What can we do next?

As a first step, we should bring this knowledge back to life. Find copies of the reports and digitize them, upload them to archive.org so that they may never disappear again.

Second, given the breadth of the material found and of the material remaining to be found, it will take some time to study all of it. If you are interested in helping with that, drop me a note. The creation of these standards was a community effort and such should be their modernization. Things like interactivity and modern ways to include data should be discussed as well.

Third, the problem of the way we create scientific charts and figures should simply be recognized. The mistakes of flattening each figure and compressing it, mangling the data, converting vector illustrations into raster images - all of those should be recognized and addressed. Only be recognizing that this is actually a problem, and acknowledging that we do have the means to fix this problem, will we be able to progress.

Fourth, we should connect efforts such as http://metricsgraphicsjs.org, http://idl.cs.washington.edu/projects/lyra/, Datawrapper and so many more. Modernizing scientific data presentation is our common goal.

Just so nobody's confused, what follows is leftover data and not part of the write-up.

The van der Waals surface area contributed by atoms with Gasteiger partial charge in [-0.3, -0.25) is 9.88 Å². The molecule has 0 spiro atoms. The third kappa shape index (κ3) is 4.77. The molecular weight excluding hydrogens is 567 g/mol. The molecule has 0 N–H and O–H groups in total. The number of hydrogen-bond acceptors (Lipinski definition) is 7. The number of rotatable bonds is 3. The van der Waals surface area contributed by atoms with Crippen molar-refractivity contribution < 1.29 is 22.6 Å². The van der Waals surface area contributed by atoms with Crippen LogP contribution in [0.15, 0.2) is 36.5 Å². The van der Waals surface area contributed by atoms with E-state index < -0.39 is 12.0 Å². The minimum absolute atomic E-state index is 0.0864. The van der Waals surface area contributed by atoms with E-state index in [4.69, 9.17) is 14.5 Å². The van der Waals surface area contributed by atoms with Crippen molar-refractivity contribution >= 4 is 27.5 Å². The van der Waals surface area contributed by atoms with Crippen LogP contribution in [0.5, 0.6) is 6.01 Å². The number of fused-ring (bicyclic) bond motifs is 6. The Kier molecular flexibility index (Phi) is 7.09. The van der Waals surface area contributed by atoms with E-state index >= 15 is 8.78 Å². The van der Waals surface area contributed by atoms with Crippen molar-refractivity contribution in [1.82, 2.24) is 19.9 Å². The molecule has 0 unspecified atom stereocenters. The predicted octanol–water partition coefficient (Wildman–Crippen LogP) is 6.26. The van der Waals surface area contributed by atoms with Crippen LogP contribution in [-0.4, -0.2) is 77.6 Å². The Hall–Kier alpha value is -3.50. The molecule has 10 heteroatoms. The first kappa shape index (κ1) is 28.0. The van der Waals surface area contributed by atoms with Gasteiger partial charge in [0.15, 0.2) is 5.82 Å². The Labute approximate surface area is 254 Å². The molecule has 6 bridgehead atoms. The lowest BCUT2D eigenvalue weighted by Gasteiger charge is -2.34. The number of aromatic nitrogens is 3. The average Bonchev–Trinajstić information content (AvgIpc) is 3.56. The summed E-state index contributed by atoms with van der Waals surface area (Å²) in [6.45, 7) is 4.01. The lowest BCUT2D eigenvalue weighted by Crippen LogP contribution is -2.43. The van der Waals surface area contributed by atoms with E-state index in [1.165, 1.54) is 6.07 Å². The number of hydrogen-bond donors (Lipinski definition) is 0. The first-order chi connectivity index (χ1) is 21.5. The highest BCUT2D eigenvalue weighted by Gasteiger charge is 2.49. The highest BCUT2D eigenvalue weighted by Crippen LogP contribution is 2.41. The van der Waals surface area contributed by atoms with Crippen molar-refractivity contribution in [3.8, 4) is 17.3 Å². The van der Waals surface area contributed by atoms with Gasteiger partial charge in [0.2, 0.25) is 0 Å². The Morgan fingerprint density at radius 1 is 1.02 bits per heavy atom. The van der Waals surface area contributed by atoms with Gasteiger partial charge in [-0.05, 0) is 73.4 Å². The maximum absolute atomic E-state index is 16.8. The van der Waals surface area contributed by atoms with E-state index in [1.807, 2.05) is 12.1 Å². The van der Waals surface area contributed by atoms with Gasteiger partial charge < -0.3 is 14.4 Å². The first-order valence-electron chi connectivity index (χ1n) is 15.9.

Sometimes it makes sense to listen to the old masters. The issue of graphic presentation is certainly one where we’ve ignored their efforts and we should try and correct that.

It starts with you.


  1. I did not actually ride the subway in the 1960s, but would be happy to learn what the experience was like from anyone who did.
  2. Joint Committee on Standards for Graphic Presentation. Publications of the American Statistical Association, Vol. 14, No. 112 (Dec., 1915), pp. 790-797. Published by: Taylor & Francis, Ltd. on behalf of the American Statistical Association. Article DOI: 10.2307/2965153. Article Stable URL: http://www.jstor.org/stable/2965153